My wife and I have some vacation coming up, and I’m concerned about arbitrarily punishing myself for taking a proper vacation by way of losing my log streak. I’m sure that I will break my streak eventually for some most likely legitimate reason. Similarly, I do not want to artificially inflate my log with “vacation”-flagged entries, or minimally-contributing entries (like how my second entry last night felt, whoops). The issue is two parts - I do not have a system to capture small updates where I do not have a meaningful update to write up, and I’m experiencing “new workbench” syndrome.
For the first issue, small updates, my current thinking is that if I haven’t learned enough or done enough that I have at least something little to say about it, then I’m not sure it legitimately counts towards the purpose of “Learning Log” and should be omitted.
The second issue, “new workbench” syndrome, is a term I’ve encountered through an interest in woodworking. It’s for when you’ve just spent a lot of time and effort into building something important, like a new workbench, but it’s so new and unmarred that you hesitate to actually use it for the intended purpose. People will take a chisel and make a big gash in their shiny new workbench to break this feeling and start using it without holding back. Maybe a few days of much-needed vacation will be a nice chisel in my log streak.
I already have logic in place to capture my anti-streak, and then I will actually be using the streak mechanic as intended. It will probably feel less bad if I legit need to miss a day, afterwards. I know that logs and dates could be manipulated to keep the streak going, if I really wanted, but I would only be cheating myself, and I don’t think that literally anyone else will care.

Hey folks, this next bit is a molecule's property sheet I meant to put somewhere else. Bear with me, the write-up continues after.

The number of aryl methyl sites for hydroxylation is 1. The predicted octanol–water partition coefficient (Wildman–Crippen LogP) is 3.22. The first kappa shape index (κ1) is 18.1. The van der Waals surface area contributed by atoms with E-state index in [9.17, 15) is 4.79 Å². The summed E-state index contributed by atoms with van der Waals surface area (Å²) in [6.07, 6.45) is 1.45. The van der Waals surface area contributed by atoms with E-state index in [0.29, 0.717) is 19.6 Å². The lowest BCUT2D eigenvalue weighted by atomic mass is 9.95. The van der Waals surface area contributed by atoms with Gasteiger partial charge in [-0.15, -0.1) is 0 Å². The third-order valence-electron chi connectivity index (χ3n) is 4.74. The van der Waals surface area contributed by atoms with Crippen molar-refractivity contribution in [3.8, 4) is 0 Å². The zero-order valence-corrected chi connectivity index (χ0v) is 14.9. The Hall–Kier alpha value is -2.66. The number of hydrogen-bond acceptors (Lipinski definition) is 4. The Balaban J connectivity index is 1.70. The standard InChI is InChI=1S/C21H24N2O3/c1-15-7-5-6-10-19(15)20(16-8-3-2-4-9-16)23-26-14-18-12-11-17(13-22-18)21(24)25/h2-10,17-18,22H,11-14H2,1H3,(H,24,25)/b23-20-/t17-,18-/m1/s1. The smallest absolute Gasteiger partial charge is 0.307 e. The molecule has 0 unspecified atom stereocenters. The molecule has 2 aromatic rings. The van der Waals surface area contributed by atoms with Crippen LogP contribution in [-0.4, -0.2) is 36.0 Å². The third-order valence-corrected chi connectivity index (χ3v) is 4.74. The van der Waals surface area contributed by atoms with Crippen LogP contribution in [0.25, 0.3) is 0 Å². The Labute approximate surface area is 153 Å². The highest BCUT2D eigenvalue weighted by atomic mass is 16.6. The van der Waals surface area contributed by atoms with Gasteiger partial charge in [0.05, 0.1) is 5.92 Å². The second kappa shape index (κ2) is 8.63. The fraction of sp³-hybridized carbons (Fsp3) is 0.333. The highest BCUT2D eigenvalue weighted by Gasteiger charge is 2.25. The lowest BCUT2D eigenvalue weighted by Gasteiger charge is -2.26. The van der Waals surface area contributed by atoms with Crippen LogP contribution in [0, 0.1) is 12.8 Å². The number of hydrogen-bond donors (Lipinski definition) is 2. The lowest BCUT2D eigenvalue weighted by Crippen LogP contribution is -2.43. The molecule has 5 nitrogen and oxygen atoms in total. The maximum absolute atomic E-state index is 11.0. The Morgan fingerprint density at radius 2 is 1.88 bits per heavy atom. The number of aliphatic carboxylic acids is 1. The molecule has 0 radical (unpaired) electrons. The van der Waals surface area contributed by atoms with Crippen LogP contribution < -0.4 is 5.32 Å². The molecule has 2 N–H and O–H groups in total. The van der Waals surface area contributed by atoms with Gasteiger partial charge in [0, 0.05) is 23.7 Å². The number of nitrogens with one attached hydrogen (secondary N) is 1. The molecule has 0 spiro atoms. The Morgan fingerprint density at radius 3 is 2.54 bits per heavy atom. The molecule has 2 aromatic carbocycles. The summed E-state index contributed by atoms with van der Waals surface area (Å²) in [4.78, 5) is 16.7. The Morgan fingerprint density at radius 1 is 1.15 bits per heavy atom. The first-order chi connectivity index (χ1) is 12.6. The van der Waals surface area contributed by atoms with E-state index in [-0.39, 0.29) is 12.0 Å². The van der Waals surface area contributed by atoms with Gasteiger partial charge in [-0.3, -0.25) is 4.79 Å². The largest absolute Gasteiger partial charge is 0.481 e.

It seems that getting in the habit of blogging regularly has helped me to slowly get more comfortable - I’ve written over a thousand words already and barely noticed! Quality over quantity, of course, but I just don’t traditionally think of myself as someone who writes.
Winding down for the night, I settled into the next FreeCodeCamp section on Applied Visual Design. It’s really making things click into place in a way that feels so obvious in hindsight, and I’m kicking myself for not realizing what a great resource this site was sooner!
- “Assumed skills” filter for Stats skill ranking
- “Assumed skills” filter for Stats skill pie chart
- Average log time
- total time / total # of logs
- total time / total # of days between date range
- Work towards FreeCodeCamp
- 5 hours and 25 minutes